But in this resulting context, where do features get created? A few of them are direct interactions of the “Online Shopping” service and the individual entity services. For example, creating an account is definitely just between Online Shopping and Accounts.
Most features, however, require more than one of the entities. They will use aggregates or intersections of entities.
For example, suppose we need to calculate the total price of a cartful of items. That involves the cart, the products (for their individual prices) and the account to find the applicable sales tax or VAT. I predict that it will be implemented in the Online Shopping service by making a bunch of calls to the entity services to get their data.
We can depict this with an “activation set” (a term I made up) to show which services are activated during processing of a single request type. For this picture, we focus on just the services and elide the infrastructure.
So to price the cart, we have to activate four of the five services in our architecture.
That activation represents operational coupling, which affects availability, performance, and capacity.
It also represents semantic coupling. A change to any of the entity services has the potential to ripple through into the online shopping service. (In particularly bad cases, the online shopping service may find itself brokering between data formats: translating version 5 of the user data produced by Accounts into the version 3 format that Cart expects.)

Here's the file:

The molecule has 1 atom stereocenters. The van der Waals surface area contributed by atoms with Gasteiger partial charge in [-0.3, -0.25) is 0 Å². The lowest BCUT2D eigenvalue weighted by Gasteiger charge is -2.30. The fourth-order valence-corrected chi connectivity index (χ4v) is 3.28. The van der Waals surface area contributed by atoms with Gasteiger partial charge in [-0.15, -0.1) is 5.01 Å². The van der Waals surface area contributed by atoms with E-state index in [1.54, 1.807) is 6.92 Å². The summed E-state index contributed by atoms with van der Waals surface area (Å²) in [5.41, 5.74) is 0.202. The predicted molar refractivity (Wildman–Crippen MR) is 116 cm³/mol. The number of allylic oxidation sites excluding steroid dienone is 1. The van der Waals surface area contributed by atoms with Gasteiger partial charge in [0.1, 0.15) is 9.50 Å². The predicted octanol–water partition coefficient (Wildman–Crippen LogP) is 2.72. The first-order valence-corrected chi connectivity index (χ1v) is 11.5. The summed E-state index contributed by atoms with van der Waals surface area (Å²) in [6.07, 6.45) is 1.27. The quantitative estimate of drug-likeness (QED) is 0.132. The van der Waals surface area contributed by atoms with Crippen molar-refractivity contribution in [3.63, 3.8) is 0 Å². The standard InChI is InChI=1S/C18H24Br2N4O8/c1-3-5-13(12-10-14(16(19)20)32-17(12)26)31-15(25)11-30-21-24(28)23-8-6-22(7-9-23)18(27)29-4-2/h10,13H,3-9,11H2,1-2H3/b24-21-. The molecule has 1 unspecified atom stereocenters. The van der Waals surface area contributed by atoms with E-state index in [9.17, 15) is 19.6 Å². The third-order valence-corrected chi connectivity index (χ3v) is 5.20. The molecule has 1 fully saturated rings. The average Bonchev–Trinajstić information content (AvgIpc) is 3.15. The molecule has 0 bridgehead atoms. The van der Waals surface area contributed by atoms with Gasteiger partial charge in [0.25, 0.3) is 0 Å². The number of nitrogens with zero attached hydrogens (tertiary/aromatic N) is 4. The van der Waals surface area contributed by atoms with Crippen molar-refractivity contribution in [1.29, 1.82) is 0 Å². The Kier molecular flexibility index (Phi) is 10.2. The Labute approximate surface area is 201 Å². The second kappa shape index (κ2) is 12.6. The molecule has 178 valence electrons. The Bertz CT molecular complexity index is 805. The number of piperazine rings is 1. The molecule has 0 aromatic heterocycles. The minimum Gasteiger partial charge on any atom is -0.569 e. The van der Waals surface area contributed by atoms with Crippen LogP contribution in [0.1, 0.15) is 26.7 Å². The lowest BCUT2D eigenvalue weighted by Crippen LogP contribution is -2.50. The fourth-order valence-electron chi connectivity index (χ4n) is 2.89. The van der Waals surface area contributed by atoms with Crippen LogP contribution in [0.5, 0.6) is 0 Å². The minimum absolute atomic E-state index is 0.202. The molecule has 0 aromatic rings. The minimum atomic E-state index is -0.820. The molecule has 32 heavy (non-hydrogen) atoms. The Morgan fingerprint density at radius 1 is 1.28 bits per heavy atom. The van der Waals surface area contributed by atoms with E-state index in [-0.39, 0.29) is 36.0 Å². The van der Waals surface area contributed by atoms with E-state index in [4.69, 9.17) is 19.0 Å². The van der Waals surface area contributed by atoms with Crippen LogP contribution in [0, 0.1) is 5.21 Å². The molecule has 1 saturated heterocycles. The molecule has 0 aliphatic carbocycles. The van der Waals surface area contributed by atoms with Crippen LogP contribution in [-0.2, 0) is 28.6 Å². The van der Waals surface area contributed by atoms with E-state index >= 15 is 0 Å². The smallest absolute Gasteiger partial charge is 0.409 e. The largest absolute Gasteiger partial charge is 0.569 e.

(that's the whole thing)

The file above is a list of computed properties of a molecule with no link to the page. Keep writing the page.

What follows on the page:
A common corollary to entity services is the idea of “stateless business process services.” I think this meme dates back to last century with the original introduction of Java EE, with entity beans and session beans. It came back with SOA and again with microservices.
What happens to our picture if we introduce a process service to handle pricing the cart?
Not much improvement.
Bear in mind this is the activation set for just one request type. We have to consider all the different request types and overlay their activation sets. We’ll find the entity services are activated for the majority of requests. That makes them a problem for availability and performance. It also means they won’t be allowed to change as fast as we’d like. (Services with a high fan-in need to be more stable.)
So, let’s look at the resulting context of moving to microservices with entity services:
- Performance analysis and debugging is more difficult. Tracing tools such as Zipkin are necessary.
- Additional overhead of marshalling and parsing requests and replies consumes some of our precious latency budget.
- Individual units of code are smaller.
- Each team can deploy on its own cadence.
- Semantic coupling requires cross-team negotiation.
- Features mainly accrue in “nexuses” such as API, aggregator, or UI servers.
- Entity services are invoked on nearly every request, so they will become heavily loaded.
- Overall availability is coupled to many different services, even though we expect individual services to be deployed frequently. (A deployment look exactly like an outage to callers!)
In summary, I’d say both criteria are met to label entity services as an antipattern.
Stay tuned. In a future post, we’ll look at what to do instead of entity services.
If you’re interested in learning more about breaking up monoliths, you might like my Monolith to Microservices workshop.
There is a session open to the public in March 2018.
Or, contact me to schedule a workshop at your company.